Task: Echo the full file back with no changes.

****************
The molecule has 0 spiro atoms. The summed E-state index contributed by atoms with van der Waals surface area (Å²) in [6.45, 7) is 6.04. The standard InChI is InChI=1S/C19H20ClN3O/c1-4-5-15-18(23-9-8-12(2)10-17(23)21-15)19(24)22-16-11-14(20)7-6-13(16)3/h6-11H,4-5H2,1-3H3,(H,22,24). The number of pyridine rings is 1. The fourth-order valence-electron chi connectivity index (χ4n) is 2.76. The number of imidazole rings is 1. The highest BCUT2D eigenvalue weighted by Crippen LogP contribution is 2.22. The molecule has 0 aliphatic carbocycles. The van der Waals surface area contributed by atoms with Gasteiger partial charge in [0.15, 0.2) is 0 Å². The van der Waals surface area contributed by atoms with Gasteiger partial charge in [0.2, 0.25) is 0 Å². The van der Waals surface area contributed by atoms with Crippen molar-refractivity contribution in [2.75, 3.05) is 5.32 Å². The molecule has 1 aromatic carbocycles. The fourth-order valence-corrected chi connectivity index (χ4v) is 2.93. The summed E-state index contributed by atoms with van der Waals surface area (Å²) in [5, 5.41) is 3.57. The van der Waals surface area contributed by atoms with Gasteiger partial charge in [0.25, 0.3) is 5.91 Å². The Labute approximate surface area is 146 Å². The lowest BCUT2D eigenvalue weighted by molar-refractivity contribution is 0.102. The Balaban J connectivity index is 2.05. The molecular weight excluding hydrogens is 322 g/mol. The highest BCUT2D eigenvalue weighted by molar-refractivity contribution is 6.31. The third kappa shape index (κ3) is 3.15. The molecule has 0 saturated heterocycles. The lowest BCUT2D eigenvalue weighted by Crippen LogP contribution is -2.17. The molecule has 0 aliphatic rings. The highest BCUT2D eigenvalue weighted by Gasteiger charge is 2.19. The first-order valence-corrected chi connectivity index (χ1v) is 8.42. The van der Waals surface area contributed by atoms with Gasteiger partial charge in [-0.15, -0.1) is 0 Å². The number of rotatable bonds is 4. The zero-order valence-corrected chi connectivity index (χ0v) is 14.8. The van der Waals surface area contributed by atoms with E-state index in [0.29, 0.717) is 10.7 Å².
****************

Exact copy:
The molecule has 0 spiro atoms. The summed E-state index contributed by atoms with van der Waals surface area (Å²) in [6.45, 7) is 6.04. The standard InChI is InChI=1S/C19H20ClN3O/c1-4-5-15-18(23-9-8-12(2)10-17(23)21-15)19(24)22-16-11-14(20)7-6-13(16)3/h6-11H,4-5H2,1-3H3,(H,22,24). The number of pyridine rings is 1. The fourth-order valence-electron chi connectivity index (χ4n) is 2.76. The number of imidazole rings is 1. The highest BCUT2D eigenvalue weighted by Crippen LogP contribution is 2.22. The molecule has 0 aliphatic carbocycles. The van der Waals surface area contributed by atoms with Gasteiger partial charge in [0.15, 0.2) is 0 Å². The van der Waals surface area contributed by atoms with Gasteiger partial charge in [0.2, 0.25) is 0 Å². The van der Waals surface area contributed by atoms with Crippen molar-refractivity contribution in [2.75, 3.05) is 5.32 Å². The molecule has 1 aromatic carbocycles. The fourth-order valence-corrected chi connectivity index (χ4v) is 2.93. The summed E-state index contributed by atoms with van der Waals surface area (Å²) in [5, 5.41) is 3.57. The van der Waals surface area contributed by atoms with Gasteiger partial charge in [0.25, 0.3) is 5.91 Å². The Labute approximate surface area is 146 Å². The lowest BCUT2D eigenvalue weighted by molar-refractivity contribution is 0.102. The Balaban J connectivity index is 2.05. The molecular weight excluding hydrogens is 322 g/mol. The highest BCUT2D eigenvalue weighted by molar-refractivity contribution is 6.31. The third kappa shape index (κ3) is 3.15. The molecule has 0 saturated heterocycles. The lowest BCUT2D eigenvalue weighted by Crippen LogP contribution is -2.17. The molecule has 0 aliphatic rings. The highest BCUT2D eigenvalue weighted by Gasteiger charge is 2.19. The first-order valence-corrected chi connectivity index (χ1v) is 8.42. The van der Waals surface area contributed by atoms with Gasteiger partial charge in [-0.15, -0.1) is 0 Å². The number of rotatable bonds is 4. The zero-order valence-corrected chi connectivity index (χ0v) is 14.8. The van der Waals surface area contributed by atoms with E-state index in [0.29, 0.717) is 10.7 Å².